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C : quite a few bits of interest, but a rough piece of work
See our review for fuller assessment.
The complete review's Review:
As its title suggests, Labor Relations is an example of the peculiar Japanese genre known as 経済小説 (keizai shōsetsu) -- the 'business novel' -- which attracted some notice even abroad during the 1980s and 1990s; translator Tamae K. Prindle has translated several of these into English.
(The original Japanese title, 会社を喰う ('Devouring the Company'), is more vivid, but, as it turns out, Prindle's choice of the English title is quite fitting, too.)
A man with an odd name, Haruo Chinbô, chief accountant at the Kyoto Yamashiro Department Store, embezzled 400 million yen.That works out to roughly US$2,000,000 at the exchange rates of the time of the action, a tidy sum by any measure. In this low-margin business, it represents a huge loss for the company -- "the embezzled 400 million yen was equivalent to four years' earning for the department store".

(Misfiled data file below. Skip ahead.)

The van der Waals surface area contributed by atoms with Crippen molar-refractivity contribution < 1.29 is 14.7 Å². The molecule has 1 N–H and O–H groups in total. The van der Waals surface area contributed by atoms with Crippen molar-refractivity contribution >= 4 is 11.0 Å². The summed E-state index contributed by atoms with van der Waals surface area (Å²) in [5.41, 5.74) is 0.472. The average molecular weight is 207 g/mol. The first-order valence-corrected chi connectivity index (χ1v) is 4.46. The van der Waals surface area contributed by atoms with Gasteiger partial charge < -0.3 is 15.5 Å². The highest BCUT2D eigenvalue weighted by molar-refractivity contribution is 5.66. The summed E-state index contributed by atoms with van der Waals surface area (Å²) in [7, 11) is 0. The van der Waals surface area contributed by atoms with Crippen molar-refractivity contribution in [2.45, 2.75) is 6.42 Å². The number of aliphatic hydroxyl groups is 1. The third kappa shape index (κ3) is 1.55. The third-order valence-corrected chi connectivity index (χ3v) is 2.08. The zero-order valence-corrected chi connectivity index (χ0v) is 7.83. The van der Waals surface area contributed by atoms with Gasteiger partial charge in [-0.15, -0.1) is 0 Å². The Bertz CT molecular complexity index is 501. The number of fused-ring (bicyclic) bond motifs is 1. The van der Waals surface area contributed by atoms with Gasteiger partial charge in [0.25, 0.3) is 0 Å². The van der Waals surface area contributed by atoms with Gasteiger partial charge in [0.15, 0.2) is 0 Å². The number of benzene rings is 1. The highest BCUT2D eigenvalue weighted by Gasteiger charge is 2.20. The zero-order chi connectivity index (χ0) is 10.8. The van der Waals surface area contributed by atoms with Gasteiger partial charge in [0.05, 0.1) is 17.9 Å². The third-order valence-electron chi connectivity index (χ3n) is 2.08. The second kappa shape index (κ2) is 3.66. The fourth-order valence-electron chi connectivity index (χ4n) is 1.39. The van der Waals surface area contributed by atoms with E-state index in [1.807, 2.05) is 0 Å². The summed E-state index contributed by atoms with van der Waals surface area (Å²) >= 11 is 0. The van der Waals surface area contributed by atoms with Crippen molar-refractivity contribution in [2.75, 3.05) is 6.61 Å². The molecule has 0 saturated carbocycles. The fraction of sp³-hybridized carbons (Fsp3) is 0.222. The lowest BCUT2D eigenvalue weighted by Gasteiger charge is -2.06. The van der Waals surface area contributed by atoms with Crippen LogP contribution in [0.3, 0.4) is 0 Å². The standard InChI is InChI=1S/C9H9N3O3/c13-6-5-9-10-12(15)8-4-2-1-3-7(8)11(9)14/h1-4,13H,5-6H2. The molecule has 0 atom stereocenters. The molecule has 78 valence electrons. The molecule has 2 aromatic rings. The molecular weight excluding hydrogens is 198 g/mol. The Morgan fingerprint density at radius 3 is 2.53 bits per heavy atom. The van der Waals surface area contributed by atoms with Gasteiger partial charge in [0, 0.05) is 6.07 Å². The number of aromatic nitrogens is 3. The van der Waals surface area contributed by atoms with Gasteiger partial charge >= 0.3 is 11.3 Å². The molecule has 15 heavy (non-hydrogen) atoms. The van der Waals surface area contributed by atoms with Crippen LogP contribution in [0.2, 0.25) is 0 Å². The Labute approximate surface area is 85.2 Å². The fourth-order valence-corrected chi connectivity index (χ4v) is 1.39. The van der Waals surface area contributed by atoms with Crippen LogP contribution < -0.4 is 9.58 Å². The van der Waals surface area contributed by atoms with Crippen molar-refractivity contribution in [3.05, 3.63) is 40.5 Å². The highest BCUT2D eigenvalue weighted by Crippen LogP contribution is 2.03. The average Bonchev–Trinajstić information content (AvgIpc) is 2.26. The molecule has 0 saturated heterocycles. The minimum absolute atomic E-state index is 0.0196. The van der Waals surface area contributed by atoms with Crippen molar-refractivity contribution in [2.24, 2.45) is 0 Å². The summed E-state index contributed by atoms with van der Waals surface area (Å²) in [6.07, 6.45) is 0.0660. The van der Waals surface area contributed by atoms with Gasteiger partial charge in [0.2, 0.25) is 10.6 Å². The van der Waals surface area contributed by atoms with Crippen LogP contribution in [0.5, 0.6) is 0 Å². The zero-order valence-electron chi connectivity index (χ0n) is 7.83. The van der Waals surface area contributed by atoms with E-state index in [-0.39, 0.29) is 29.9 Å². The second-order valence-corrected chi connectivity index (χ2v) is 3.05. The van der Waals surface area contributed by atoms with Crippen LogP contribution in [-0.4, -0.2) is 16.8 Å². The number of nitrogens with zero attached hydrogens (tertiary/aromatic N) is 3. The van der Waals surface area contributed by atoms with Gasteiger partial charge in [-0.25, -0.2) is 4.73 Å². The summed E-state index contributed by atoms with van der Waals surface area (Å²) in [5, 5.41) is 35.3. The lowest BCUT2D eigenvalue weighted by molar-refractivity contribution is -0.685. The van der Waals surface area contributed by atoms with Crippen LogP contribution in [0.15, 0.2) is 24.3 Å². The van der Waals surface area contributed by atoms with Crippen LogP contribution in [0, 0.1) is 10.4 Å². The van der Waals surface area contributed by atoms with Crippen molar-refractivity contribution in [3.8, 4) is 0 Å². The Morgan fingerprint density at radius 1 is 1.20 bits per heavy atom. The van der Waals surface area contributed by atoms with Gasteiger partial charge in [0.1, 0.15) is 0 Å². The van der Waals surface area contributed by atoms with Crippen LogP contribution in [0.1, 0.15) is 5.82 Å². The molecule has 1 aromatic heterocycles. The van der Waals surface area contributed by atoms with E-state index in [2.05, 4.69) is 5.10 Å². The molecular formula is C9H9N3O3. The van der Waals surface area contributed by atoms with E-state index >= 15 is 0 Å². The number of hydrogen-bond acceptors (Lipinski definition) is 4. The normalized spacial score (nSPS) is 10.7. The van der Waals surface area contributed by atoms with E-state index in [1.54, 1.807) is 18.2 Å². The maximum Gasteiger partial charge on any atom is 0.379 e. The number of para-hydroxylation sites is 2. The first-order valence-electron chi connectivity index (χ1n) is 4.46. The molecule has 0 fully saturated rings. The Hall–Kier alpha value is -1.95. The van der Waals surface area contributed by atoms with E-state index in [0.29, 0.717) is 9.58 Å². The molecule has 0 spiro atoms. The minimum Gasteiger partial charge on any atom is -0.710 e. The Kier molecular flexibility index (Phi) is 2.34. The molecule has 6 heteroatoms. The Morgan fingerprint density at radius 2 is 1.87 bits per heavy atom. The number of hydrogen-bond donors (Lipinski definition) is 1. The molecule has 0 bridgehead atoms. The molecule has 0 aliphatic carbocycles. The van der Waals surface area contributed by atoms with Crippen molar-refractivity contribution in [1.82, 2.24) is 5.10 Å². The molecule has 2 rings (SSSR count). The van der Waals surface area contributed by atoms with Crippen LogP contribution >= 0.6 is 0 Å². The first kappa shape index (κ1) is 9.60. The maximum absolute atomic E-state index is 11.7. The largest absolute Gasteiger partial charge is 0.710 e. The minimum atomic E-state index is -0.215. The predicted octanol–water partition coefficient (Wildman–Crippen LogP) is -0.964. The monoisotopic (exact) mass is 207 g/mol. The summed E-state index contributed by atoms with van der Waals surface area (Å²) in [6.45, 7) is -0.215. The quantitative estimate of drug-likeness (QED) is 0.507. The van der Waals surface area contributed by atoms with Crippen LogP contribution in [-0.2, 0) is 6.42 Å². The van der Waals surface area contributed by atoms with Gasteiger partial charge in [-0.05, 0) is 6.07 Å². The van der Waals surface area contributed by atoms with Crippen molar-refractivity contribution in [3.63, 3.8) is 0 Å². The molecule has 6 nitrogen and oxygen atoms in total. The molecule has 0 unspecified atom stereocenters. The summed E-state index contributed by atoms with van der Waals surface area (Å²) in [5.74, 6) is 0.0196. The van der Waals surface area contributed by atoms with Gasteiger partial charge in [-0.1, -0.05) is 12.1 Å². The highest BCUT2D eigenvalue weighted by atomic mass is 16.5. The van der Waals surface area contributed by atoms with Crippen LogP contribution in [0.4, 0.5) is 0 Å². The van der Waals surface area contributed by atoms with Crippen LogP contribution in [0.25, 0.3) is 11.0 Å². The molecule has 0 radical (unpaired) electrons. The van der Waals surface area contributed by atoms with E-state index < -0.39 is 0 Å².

It's a pretty good hook, readers naturally curious how one person could embezzle such a huge amount without being detected. Being chief accountant presumably makes it easy to cook the books -- but, one imagines, wiping out four years of profits surely should have attracted some notice.
Surprisingly, then, apparent culprit Haruo Chinbô -- who must have had some neat trick up his sleeve to have pulled this off -- does not figure prominently at the beginning of the novel. In fact, for much of the novel he plays no role whatsoever -- only popping up far into the story; it's nearly page 100 (of a 125-page novel) before he is mentioned again.
In a way this is a brilliant misdirect -- Haruo Chinbô presented as some kind of mastermind (so one imagines, given the amounts involved) and then kept from view for most of the novel, the story instead puttering along in what seem to be completely different directions. But it's a big leap Watanabe takes .....
Yamashiro Department Store is one of four large department stores in Kyoto -- third in the pecking order, with the fourth, Fujiyoshi, nipping at its heels with its much higher growth-rate. It was founded by Genbê Shimokakiuchi, who wanted his only son, Sadao, to take over the firm when the time came. Having had his son at an advanced age, Sadao was too young to take over in a corporate culture that values seniority above almost everything else, and so Genbê decided: